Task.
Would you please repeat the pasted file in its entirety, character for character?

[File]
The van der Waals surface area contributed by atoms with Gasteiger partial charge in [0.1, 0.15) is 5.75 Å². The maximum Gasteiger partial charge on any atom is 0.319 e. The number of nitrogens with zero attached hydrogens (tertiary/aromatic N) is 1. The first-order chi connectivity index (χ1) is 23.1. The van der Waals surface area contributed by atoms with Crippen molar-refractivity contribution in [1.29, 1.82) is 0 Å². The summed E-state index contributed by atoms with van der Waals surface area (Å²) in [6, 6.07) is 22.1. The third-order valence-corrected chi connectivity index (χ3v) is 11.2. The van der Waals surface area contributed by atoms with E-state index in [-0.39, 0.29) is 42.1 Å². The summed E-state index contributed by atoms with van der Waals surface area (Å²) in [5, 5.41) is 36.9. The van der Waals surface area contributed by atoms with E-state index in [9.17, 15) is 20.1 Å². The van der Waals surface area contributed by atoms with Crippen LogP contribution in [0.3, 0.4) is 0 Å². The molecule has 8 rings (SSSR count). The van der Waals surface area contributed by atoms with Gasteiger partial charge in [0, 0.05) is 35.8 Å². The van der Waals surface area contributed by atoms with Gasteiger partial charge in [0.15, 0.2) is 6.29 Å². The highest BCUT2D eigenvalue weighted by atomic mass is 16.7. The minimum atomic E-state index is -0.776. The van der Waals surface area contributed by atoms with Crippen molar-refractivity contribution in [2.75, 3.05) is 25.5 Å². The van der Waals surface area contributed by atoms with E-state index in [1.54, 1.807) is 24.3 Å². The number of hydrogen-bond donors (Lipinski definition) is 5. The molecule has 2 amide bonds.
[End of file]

The van der Waals surface area contributed by atoms with Gasteiger partial charge in [0.1, 0.15) is 5.75 Å². The maximum Gasteiger partial charge on any atom is 0.319 e. The number of nitrogens with zero attached hydrogens (tertiary/aromatic N) is 1. The first-order chi connectivity index (χ1) is 23.1. The van der Waals surface area contributed by atoms with Crippen molar-refractivity contribution in [1.29, 1.82) is 0 Å². The summed E-state index contributed by atoms with van der Waals surface area (Å²) in [6, 6.07) is 22.1. The third-order valence-corrected chi connectivity index (χ3v) is 11.2. The van der Waals surface area contributed by atoms with E-state index in [-0.39, 0.29) is 42.1 Å². The summed E-state index contributed by atoms with van der Waals surface area (Å²) in [5, 5.41) is 36.9. The van der Waals surface area contributed by atoms with E-state index in [9.17, 15) is 20.1 Å². The van der Waals surface area contributed by atoms with Crippen LogP contribution in [0.3, 0.4) is 0 Å². The molecule has 8 rings (SSSR count). The van der Waals surface area contributed by atoms with Gasteiger partial charge in [0, 0.05) is 35.8 Å². The van der Waals surface area contributed by atoms with Gasteiger partial charge in [0.15, 0.2) is 6.29 Å². The highest BCUT2D eigenvalue weighted by atomic mass is 16.7. The minimum atomic E-state index is -0.776. The van der Waals surface area contributed by atoms with Crippen molar-refractivity contribution in [2.75, 3.05) is 25.5 Å². The van der Waals surface area contributed by atoms with E-state index in [1.54, 1.807) is 24.3 Å². The number of hydrogen-bond donors (Lipinski definition) is 5. The molecule has 2 amide bonds.